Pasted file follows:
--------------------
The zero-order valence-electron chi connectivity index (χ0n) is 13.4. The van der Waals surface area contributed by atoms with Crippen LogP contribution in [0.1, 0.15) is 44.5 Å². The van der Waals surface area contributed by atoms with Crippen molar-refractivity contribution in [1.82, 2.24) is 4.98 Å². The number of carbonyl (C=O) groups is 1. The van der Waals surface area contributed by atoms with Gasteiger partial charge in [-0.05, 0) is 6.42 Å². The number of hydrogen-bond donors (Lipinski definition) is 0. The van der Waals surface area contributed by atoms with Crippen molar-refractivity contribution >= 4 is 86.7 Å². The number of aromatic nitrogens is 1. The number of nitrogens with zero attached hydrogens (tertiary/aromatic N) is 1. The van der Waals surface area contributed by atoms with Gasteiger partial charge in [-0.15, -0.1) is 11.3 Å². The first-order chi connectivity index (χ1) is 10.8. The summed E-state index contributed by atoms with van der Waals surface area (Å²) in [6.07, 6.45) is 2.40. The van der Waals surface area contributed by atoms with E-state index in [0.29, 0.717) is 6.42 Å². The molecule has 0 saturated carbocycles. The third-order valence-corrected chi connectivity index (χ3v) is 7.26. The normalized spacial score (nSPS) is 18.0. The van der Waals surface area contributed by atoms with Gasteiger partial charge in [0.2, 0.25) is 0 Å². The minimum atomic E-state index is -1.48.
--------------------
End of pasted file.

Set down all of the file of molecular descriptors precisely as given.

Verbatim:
The zero-order valence-electron chi connectivity index (χ0n) is 13.4. The van der Waals surface area contributed by atoms with Crippen LogP contribution in [0.1, 0.15) is 44.5 Å². The van der Waals surface area contributed by atoms with Crippen molar-refractivity contribution in [1.82, 2.24) is 4.98 Å². The number of carbonyl (C=O) groups is 1. The van der Waals surface area contributed by atoms with Gasteiger partial charge in [-0.05, 0) is 6.42 Å². The number of hydrogen-bond donors (Lipinski definition) is 0. The van der Waals surface area contributed by atoms with Crippen molar-refractivity contribution >= 4 is 86.7 Å². The number of aromatic nitrogens is 1. The number of nitrogens with zero attached hydrogens (tertiary/aromatic N) is 1. The van der Waals surface area contributed by atoms with Gasteiger partial charge in [-0.15, -0.1) is 11.3 Å². The first-order chi connectivity index (χ1) is 10.8. The summed E-state index contributed by atoms with van der Waals surface area (Å²) in [6.07, 6.45) is 2.40. The van der Waals surface area contributed by atoms with E-state index in [0.29, 0.717) is 6.42 Å². The molecule has 0 saturated carbocycles. The third-order valence-corrected chi connectivity index (χ3v) is 7.26. The normalized spacial score (nSPS) is 18.0. The van der Waals surface area contributed by atoms with Gasteiger partial charge in [0.2, 0.25) is 0 Å². The minimum atomic E-state index is -1.48.